Stories about: history
In 1990s Tasmania, identifying as a queer teen felt analogous to asking for a vegetarian option at a restaurant and being told that I could order fish.
In this room and on this bed, Leonardo da Vinci lay with Salai and Francesco Melzi. In the dining room, they ate together and told stories.
I took refuge in the archives of lesbian literature, which felt like the only way I could connect to my community and their history.
Masses along the march route are happy to support the party, but often overlook the queer protest, the history and the violence.
I’m not so naïve to overlook the dangers of swimming, but I feel connected to the water through my heritage, home and queerness.
When you are so used to seeing male bisexuality portrayed as an unnamed and nefarious feature of a character, or as being gay-in-disguise, it’s too easy not to see bisexuality as an actual real-life orientation.
In response to harmful representation, the New Queer Cinema Movement arose; giving a voice to queer identities in a politicised, gritty way.
Film and theatre still have a long way to go to pull back the curtain on HIV and AIDS, even today.
So many older LGBTIQ+ people have experienced trauma and discrimination, so it’s essential we create welcoming spaces to stay connected.
From trans sex to bisexual pride, here are our most read online pieces of 2022.
Nowadays, there’s no doubt that you’ll see far more body diversity among jockstraps wearers in the queer community than you will in sport.
In 2020, an estimated 34,000 people died due to HIV in Indonesia. I can’t comprehend that level of loss, grief and death.
My black hair is proof. It’s an emblem in the same way that I have a shaved undercut on the sides of my head to signal and show my queerness.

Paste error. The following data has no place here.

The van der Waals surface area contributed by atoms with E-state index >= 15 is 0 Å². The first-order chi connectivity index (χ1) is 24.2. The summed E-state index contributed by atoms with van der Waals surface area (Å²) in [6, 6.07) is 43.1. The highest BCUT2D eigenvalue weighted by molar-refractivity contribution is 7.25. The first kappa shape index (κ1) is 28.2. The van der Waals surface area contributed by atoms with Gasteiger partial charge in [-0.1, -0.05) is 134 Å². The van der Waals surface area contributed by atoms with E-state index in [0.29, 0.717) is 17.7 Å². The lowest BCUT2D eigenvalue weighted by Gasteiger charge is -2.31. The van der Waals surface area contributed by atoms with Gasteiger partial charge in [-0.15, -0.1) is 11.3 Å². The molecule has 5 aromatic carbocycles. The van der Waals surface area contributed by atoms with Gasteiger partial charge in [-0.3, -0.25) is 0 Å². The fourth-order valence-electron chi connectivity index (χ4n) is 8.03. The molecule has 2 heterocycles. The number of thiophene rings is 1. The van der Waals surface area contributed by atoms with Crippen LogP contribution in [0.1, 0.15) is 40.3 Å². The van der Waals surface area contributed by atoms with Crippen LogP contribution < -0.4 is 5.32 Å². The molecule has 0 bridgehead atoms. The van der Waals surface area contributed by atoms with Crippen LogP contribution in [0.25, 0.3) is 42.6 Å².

In 1990, after divorcing my dad, my mum moved to Brunswick aged 30. Here, she encountered feminist politics and lesbian activism.
Seeing objects from my life in a museum does not make me feel old. It makes me feel valued. Queer feminist history matters. My story matters.
Dave Swindells has been photographing London’s nightlife since the early 1980s, showcasing the brilliant diversity of the club scene and its larger-than-life cast of characters.
Here’s a top 10 list of our editors’ picks for 2021, celebrating some of the incredible articles written by our contributors.
Content note: This article discusses domestic violence, assault, homophobia and suicide. I met him in a gay bar about three months after my separation. I remember him standing there in a tuxedo and our eyes meeting. He came over to me, we chatted for about four hours, and then he left. It would be …
I guessed I was busted for the sex stuff, and I knew I was in very deep shit.
Billy-Ray Belcourt (he/him) is a writer and scholar from the Driftpile Cree Nation. He won the 2018 Griffin Poetry Prize for his debut collection, This Wound Is a World, which was also a finalist for the Governor General’s Literary Award. His second book of poetry, NDN Coping Mechanisms: Notes from the Field, was longlisted for Canada …
I love how sex workers call themselves simply ‘workers’. “Are you a worker? I’m a worker.” Even clients say it: “My ex-girlfriend was a worker.” It’s both a code name for the most stigmatised work in the world, and a rebuttal against the assertion that our work isn’t “real” work. To say “I am a …
Somewhere between the third drag act and fourth round of drinks, Monty suddenly cried out: “Did I ever tell you that I was a part of the Tasty raid?”